It is right and proper for all Americans to remember that our state is subordinate to God, and will be held accountable to God. There has been much discussion lately about whether Hurricane Katrina constitutes a judgment of God on an especially immoral city, New Orleans. At least one prominent Adventist preacher said that Katrina is evidence that the angels holding back the four winds of strife are beginning to loose their grips, and that Katrina should be a wake-up call. It is right and proper for our leaders to proceed prayerfully, soberly, with a due regard for their accountability to God.

Such a reminder need not violate religious freedom. The reference to God in the pledge does not serve religious purposes of worship or devotion, but serves the civil purpose of reminding citizens and officials alike of the limits of state authority. Unlike other forms of civil religion which tend to send the message that God is on our side, the Pledge acknowledges that our state is under a higher authority.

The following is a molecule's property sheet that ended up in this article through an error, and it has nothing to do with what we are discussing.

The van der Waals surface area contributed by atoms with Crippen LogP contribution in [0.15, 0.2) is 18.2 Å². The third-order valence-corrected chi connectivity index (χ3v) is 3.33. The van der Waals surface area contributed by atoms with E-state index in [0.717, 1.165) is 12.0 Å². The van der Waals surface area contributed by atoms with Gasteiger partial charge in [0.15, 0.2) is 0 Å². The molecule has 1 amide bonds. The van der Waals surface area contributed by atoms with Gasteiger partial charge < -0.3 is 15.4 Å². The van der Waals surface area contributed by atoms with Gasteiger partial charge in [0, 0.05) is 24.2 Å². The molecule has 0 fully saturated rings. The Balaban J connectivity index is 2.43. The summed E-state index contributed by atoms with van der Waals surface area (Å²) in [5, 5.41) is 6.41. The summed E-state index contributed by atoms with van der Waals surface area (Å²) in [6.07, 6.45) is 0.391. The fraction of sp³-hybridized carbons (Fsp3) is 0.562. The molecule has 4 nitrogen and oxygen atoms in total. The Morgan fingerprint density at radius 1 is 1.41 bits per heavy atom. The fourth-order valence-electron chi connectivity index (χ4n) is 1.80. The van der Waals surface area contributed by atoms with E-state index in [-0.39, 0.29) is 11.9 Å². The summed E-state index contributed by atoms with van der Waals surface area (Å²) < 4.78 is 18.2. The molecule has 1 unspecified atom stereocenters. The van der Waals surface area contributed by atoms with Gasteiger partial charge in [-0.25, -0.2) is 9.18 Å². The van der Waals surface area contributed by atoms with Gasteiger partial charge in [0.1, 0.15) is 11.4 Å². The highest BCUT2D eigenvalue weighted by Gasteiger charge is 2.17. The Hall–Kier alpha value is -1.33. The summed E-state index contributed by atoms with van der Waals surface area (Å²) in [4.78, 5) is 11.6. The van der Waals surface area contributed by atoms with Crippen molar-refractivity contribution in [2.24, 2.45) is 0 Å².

The Supreme Court made it clear sixty years ago that no school child can be compelled to salute the flag, or recite the Pledge of Allegiance. This will not remove all coercive pressure. But where does it say that religious freedom must be easy? It takes courage to stand up for your convictions. At least no one can be punished for exercising their convictions to avoid recitation of the Pledge. Will some be ostracized or criticized for abstaining? Jehovah Witnesses know what that feels like, but they have continued to refuse to salute the flag and recite the Pledge. The law protects our right to believe and to practice our faith, not our right to be free of criticism for our convictions. The principle of non-coercion in matters of faith is sound, but should be understood to prohibit any penalty or sanction for exercising one’s faith. No legal scheme can protect a person against criticism for their views or actions, even vulnerable school children.